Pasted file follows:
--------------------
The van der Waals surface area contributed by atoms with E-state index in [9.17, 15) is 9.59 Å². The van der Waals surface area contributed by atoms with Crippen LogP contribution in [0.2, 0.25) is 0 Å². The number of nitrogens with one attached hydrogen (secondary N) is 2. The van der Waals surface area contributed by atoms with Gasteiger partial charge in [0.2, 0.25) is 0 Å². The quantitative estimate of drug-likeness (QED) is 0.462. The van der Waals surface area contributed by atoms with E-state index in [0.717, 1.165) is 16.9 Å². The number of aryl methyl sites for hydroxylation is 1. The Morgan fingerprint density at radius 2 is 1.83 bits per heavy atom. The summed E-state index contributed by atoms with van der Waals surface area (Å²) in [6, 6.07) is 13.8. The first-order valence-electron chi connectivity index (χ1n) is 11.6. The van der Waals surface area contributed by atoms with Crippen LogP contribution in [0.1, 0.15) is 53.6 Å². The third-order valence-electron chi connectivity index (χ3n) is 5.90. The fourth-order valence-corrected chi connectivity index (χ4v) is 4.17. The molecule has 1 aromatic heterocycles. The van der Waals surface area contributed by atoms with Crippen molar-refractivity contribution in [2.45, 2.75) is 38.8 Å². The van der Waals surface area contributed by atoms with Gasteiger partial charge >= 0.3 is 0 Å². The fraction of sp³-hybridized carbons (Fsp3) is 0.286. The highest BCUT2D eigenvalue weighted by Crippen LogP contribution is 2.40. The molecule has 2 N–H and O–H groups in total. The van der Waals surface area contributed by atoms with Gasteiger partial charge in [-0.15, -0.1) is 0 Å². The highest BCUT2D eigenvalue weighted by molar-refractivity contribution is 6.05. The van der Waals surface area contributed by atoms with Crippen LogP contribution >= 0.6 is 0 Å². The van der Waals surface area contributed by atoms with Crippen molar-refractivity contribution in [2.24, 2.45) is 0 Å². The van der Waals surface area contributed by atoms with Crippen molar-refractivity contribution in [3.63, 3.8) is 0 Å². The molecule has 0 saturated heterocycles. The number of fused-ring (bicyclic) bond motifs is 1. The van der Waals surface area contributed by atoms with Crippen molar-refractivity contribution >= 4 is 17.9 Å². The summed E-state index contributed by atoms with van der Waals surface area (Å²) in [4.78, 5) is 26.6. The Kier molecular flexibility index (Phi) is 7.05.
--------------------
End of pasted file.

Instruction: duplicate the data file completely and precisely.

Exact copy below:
The van der Waals surface area contributed by atoms with E-state index in [9.17, 15) is 9.59 Å². The van der Waals surface area contributed by atoms with Crippen LogP contribution in [0.2, 0.25) is 0 Å². The number of nitrogens with one attached hydrogen (secondary N) is 2. The van der Waals surface area contributed by atoms with Gasteiger partial charge in [0.2, 0.25) is 0 Å². The quantitative estimate of drug-likeness (QED) is 0.462. The van der Waals surface area contributed by atoms with E-state index in [0.717, 1.165) is 16.9 Å². The number of aryl methyl sites for hydroxylation is 1. The Morgan fingerprint density at radius 2 is 1.83 bits per heavy atom. The summed E-state index contributed by atoms with van der Waals surface area (Å²) in [6, 6.07) is 13.8. The first-order valence-electron chi connectivity index (χ1n) is 11.6. The van der Waals surface area contributed by atoms with Crippen LogP contribution in [0.1, 0.15) is 53.6 Å². The third-order valence-electron chi connectivity index (χ3n) is 5.90. The fourth-order valence-corrected chi connectivity index (χ4v) is 4.17. The molecule has 1 aromatic heterocycles. The van der Waals surface area contributed by atoms with Crippen molar-refractivity contribution in [2.45, 2.75) is 38.8 Å². The van der Waals surface area contributed by atoms with Gasteiger partial charge >= 0.3 is 0 Å². The fraction of sp³-hybridized carbons (Fsp3) is 0.286. The highest BCUT2D eigenvalue weighted by Crippen LogP contribution is 2.40. The molecule has 2 N–H and O–H groups in total. The van der Waals surface area contributed by atoms with Gasteiger partial charge in [-0.15, -0.1) is 0 Å². The highest BCUT2D eigenvalue weighted by molar-refractivity contribution is 6.05. The van der Waals surface area contributed by atoms with Crippen LogP contribution >= 0.6 is 0 Å². The van der Waals surface area contributed by atoms with Crippen molar-refractivity contribution in [2.24, 2.45) is 0 Å². The van der Waals surface area contributed by atoms with Crippen molar-refractivity contribution in [3.63, 3.8) is 0 Å². The molecule has 0 saturated heterocycles. The number of fused-ring (bicyclic) bond motifs is 1. The van der Waals surface area contributed by atoms with Crippen molar-refractivity contribution >= 4 is 17.9 Å². The summed E-state index contributed by atoms with van der Waals surface area (Å²) in [4.78, 5) is 26.6. The Kier molecular flexibility index (Phi) is 7.05.